Ongoing efforts to identify medicines that could be rapidly repurposed against coronavirus.
Scripps Research teams are looking for anti-viral drugs that could be given to people already exposed to the novel coronavirus causing the COVID-19 pandemic. One priority is to test already approved drugs, or drugs with significant safety data in humans available, for activity against the novel coronavirus, known as SARS-CoV-2. These drugs could be made available to treat coronavirus patients on a much quicker timescale than novel therapies.
Calibr, the drug development division of Scripps Research, is leveraging a unique resource—the ReFRAME drug repurposing collection. With support from the Bill & Melinda Gates Foundation, Calibr compiled ReFRAME, the world’s leading collection of known drugs, comprising over 14,000 compounds that have been approved by the FDA for other diseases or have been extensively tested for human safety. Calibr also developed an open source database containing preclinical and clinical data on these compounds. Since information on the drugs’ therapeutic properties and safety is known, they can be screened and rapidly advanced into the clinic.
Since its creation in 2018, ReFRAME has been distributed broadly to nonprofit collaborators for global health and used to identify repurposing opportunities for a range of diseases. When the COVID-19 outbreak began, Calibr was able to mobilize ReFRAME quickly to begin searching for existing drugs and other compounds that might be repurposed against the coronavirus.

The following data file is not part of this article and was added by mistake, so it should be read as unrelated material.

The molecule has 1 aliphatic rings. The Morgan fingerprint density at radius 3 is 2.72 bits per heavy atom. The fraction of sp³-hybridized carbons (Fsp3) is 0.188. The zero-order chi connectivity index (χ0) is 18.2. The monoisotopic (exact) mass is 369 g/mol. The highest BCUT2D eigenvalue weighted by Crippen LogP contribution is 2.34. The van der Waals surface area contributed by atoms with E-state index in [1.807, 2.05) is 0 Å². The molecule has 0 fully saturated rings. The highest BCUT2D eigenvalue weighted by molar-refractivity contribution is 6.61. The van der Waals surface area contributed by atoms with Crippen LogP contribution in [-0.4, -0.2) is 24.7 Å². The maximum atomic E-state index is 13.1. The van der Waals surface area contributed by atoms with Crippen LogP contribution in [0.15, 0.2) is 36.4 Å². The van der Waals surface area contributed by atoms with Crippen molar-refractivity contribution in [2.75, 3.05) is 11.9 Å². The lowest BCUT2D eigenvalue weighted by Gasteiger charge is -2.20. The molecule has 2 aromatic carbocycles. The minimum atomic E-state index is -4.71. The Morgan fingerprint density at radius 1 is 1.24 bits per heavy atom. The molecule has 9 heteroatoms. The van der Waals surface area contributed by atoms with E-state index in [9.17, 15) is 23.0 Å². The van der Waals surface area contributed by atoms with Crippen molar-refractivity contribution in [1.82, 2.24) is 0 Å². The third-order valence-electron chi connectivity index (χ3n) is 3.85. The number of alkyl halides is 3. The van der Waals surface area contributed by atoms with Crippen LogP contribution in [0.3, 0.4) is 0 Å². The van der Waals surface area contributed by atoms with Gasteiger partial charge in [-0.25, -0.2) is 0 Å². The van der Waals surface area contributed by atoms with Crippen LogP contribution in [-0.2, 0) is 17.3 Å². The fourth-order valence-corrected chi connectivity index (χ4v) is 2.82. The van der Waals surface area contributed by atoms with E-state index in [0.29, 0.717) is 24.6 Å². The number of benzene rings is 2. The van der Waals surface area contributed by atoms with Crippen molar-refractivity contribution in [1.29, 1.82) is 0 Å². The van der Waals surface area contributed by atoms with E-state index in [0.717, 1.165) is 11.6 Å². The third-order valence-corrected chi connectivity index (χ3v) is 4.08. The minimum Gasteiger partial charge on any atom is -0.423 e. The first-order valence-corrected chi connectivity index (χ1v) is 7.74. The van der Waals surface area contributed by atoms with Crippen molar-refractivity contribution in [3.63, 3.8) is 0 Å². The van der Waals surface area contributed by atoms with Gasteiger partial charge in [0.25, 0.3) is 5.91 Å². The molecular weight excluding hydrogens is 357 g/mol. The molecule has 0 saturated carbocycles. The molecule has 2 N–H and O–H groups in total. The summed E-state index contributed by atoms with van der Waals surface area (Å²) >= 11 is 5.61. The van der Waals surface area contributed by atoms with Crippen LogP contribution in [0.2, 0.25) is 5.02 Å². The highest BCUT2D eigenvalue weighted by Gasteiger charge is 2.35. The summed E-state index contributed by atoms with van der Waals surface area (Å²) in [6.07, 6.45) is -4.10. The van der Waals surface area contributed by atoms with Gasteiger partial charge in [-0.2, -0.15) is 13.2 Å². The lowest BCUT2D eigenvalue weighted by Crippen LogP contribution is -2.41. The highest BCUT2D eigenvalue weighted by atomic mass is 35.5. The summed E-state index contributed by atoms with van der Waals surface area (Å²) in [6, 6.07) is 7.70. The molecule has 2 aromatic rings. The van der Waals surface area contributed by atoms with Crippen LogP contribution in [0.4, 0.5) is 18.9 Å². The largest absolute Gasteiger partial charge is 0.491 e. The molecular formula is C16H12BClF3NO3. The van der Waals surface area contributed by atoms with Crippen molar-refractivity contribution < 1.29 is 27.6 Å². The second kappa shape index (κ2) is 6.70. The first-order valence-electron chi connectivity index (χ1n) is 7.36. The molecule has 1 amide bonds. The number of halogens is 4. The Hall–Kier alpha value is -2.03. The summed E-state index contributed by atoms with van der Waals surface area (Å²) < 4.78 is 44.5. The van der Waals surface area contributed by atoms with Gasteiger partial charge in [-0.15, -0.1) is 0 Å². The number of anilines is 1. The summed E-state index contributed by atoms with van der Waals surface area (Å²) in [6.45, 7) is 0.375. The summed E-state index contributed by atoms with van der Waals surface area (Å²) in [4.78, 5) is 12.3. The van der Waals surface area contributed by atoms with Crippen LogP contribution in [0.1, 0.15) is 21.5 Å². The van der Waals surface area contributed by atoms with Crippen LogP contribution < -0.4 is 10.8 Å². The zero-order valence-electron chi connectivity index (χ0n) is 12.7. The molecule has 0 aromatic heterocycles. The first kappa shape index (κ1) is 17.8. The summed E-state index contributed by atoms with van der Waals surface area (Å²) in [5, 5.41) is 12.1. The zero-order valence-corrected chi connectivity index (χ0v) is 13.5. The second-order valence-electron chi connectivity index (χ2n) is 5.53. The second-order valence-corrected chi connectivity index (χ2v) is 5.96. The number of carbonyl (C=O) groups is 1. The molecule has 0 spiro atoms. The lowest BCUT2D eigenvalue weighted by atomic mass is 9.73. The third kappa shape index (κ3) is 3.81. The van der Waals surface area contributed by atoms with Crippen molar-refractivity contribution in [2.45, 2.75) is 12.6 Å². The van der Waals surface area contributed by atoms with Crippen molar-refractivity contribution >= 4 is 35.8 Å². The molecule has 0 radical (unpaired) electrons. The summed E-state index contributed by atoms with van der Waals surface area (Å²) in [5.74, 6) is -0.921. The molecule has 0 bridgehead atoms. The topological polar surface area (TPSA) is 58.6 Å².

Previous studies showed that some of these molecules appear effective against closely related SARS and MERS coronaviruses, and now the teams are working together to test those same compounds against the novel SARS-CoV-2 virus. They are also screening for compounds in ReFRAME that prevent the virus from infecting cells in the first place.
In a separate project, Calibr scientists are collaborating with the Scripps Research lab of Dennis Burton, PhD, to screen for molecules that prevent SARS-CoV-2 from replicating after it enters cells. They hope that such a compound could serve as the basis for an antiviral therapy.
Calibr scientists are also screening for drugs that could augment the effectiveness of the Gilead drug remedesivir which is currently being tested in five COVID-19 clinical trials, as well as partnering with pharma companies to screen earlier stage antiviral drugs.
Since the outbreak began, Calibr has established collaborations to screen the ReFRAME library for potential coronavirus therapies with nine outside research teams, including US laboratories in Maryland, Massachusetts, New York, and Texas, as well as overseas labs in the UK, Germany, Belgium and Hong Kong. ReFRAME has been highlighted in the COVID-19 Therapeutics Accelerator launched by the Bill & Melinda Gates Foundation. Together, Calibr and the Gates Foundation are working to establish collaborations with the leading pharma companies to augment ReFRAME’s collection of antiviral compounds for future pandemic response.